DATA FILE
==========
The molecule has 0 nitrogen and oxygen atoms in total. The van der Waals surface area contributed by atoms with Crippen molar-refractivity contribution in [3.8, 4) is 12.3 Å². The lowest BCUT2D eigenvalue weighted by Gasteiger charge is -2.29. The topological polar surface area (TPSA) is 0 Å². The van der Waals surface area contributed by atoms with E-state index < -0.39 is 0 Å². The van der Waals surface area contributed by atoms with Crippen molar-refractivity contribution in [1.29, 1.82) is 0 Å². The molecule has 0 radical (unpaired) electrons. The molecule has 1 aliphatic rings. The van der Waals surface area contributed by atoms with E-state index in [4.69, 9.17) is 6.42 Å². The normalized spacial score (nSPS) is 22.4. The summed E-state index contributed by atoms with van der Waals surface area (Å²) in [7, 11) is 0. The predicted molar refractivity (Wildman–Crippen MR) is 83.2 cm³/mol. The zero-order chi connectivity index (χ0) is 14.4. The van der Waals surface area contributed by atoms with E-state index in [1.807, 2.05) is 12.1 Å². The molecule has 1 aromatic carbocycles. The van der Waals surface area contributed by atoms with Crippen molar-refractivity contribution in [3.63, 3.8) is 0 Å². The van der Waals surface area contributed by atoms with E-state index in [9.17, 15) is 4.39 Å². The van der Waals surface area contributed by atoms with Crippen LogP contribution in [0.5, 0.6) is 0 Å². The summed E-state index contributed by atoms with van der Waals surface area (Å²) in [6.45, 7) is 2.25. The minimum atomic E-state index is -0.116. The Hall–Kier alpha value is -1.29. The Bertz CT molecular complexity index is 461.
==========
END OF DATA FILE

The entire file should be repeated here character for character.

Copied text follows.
The molecule has 0 nitrogen and oxygen atoms in total. The van der Waals surface area contributed by atoms with Crippen molar-refractivity contribution in [3.8, 4) is 12.3 Å². The lowest BCUT2D eigenvalue weighted by Gasteiger charge is -2.29. The topological polar surface area (TPSA) is 0 Å². The van der Waals surface area contributed by atoms with E-state index < -0.39 is 0 Å². The van der Waals surface area contributed by atoms with Crippen molar-refractivity contribution in [1.29, 1.82) is 0 Å². The molecule has 0 radical (unpaired) electrons. The molecule has 1 aliphatic rings. The van der Waals surface area contributed by atoms with E-state index in [4.69, 9.17) is 6.42 Å². The normalized spacial score (nSPS) is 22.4. The summed E-state index contributed by atoms with van der Waals surface area (Å²) in [7, 11) is 0. The predicted molar refractivity (Wildman–Crippen MR) is 83.2 cm³/mol. The zero-order chi connectivity index (χ0) is 14.4. The van der Waals surface area contributed by atoms with E-state index in [1.807, 2.05) is 12.1 Å². The molecule has 1 aromatic carbocycles. The van der Waals surface area contributed by atoms with Crippen molar-refractivity contribution in [3.63, 3.8) is 0 Å². The van der Waals surface area contributed by atoms with E-state index in [9.17, 15) is 4.39 Å². The van der Waals surface area contributed by atoms with Crippen LogP contribution in [0.5, 0.6) is 0 Å². The summed E-state index contributed by atoms with van der Waals surface area (Å²) in [6.45, 7) is 2.25. The minimum atomic E-state index is -0.116. The Hall–Kier alpha value is -1.29. The Bertz CT molecular complexity index is 461.